Now that we have rallied from our PPD (I’ve hidden the BBQ chips), it’s time to dish a little about our trunk show.
We wanted to have a proper in vivo launch for the new incarnation of The Symmetric. Part cocktail party, part art opening, part pop-up shop, part dream (according to one lovely guest), it was just the concoction we were looking for to fête our new venture and to show our wares to friends in our community.
Featured at the trunk show Saturday evening was our selection of vintage and antique fine and costume jewelry, as well as vintage holiday clothing and accessories. In addition to the wardrobe pieces, we displayed limited-edition book art prints, custom shadow boxes with hand-gilded milkweed and thorns, and large-format nature photographs. Shanan’s home (Symmetric HQ and fondly dubbed “The Orchard”) provided a perfect backdrop for the soiree. Filled with so many wonderful women and friends, we were truly tickled pink with the evening. And yes, the rumours are true: we are already whispering ideas for the next one!
Would you like to see some more photos? Of course you would.
Vintage book art prints (soon to be available in our upcoming online shop).
Hey blue sky. You’ve probably noticed the new additions to the site that quietly went up this weekend… Gillian and I are all giddy over here (think schoolgirls, only with fine facial lines!).
The part we’re perhaps most excited about is creating our first mini vintage lookbook together (if you haven’t seen it yet, please do go visit The Symmetric’s new main page and click on the ‘lookbook’ link). We wanted to show some of the great vintage clothing and jewelry in a more editorial light and to set a tone for what we want to put out into the world. It was a project we certainly didn’t have to do but decided to really just run with – and I’m so glad we did.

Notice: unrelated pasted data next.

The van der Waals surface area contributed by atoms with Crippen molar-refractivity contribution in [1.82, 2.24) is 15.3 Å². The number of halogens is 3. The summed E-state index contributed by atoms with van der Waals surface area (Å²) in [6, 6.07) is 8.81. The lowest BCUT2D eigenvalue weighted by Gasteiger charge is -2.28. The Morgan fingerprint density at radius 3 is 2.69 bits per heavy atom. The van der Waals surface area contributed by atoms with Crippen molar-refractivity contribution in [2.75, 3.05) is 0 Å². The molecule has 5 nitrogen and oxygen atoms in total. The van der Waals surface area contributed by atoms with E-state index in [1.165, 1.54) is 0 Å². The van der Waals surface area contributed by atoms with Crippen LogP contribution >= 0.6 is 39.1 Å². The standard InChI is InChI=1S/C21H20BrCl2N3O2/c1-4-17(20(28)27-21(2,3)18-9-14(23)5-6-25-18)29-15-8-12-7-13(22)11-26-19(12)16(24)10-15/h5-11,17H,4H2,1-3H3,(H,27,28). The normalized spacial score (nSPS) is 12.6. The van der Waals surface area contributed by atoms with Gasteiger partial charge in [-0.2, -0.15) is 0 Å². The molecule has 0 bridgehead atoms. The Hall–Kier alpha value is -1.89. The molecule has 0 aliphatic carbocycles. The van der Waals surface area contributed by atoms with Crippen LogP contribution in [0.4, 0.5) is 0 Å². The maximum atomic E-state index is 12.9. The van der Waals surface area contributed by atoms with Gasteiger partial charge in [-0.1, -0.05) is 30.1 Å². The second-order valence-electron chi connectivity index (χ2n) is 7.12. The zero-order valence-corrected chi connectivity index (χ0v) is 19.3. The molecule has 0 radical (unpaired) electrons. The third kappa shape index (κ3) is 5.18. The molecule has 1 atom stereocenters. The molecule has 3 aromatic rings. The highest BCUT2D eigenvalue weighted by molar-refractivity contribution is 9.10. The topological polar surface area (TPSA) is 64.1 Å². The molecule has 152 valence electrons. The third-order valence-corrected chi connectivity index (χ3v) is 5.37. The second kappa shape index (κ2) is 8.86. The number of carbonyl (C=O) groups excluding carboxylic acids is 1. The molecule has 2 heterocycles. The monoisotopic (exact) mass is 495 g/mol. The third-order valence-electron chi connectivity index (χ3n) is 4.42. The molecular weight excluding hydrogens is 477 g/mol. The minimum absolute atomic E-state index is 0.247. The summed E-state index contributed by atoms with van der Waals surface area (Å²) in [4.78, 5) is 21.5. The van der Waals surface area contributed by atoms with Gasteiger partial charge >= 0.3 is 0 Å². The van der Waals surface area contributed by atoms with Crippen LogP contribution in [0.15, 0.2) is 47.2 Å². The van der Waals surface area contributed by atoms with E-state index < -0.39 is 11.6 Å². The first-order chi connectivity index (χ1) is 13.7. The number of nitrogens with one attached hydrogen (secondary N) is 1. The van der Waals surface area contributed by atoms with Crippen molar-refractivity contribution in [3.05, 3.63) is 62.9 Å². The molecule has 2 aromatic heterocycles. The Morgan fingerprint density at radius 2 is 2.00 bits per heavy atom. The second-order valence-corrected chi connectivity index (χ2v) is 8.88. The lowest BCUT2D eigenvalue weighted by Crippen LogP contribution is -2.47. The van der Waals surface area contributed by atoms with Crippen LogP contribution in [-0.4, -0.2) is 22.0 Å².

I’m not a professional photographer by ANY means, and Gillian will be the first to guffaw over the prospect of modelling, but we put our insecurities aside (briefly! briefly!), our game-faces on, and rocked the wilds of Nottawasaga Side Road the likes of which have never been seen. Indeed, the neighbours driving by in their pick-up trucks thought we were certifiable.
Here are a few bonus shots that we still loved but that didn’t quite make the cut:
The vintage clothing will all be available for purchase at our inaugural trunk show (more on that later this week) and then in our soon-to-launch online shop.
(Let’s just get this out of the way – nope, not pregnant)
But there are changes afoot here at Symmetric HQ. When I started the blog last spring, I had no agenda other than to write, share, and fumble my way through a bit of a creative dry-spell. And it’s really felt great to put something, however small, out into the world. It’s forced a certain amount of vulnerability on my part, which is terrifying good.
Blogging (still hate that word) can be a lonely pursuit, though, and I’ve been craving connection as well as secretly needing a push to take things further. Enter — Gillian, my new partner-in-crime.
It is with affection and excitement that, starting next month, she and I will be collaborating here on the site and on a new venture, an online shop featuring vintage clothing, really special jewelry, and signature hand-crafted goods. The Symmetric empire is under way! Ha. No, really.
I will properly introduce Gillian in a few weeks time, as the subject of the next Natural Habitat installment (see the first two in the series here and here). In the meantime, the blog will remain the same with myself at the helm, and then we will start shared posting duties as well as updating some links around the site to reflect the new partnership. Change can be a weird thing, but this is going to be rad — I promise. Looking forward to telling you more… soon, soon.
Last weekend Leticia and her little boy came up to stay, and after the kids were in bed and we’d made elderflower liqueur cocktails and settled into the deep leather couch that’s nearly impossible to get up from, she brought out the most gorgeous set of tarot cards I’d ever seen.
California artist Kim Krans is The Wild Unknown, and her interpretive illustrations feel like ancient engravings as rendered through the filter of hippie/hipster iconography (which I say as a compliment). Every one of the 78 cards is lovingly detailed, yet still possess a certain mystery – a darkness, if you will.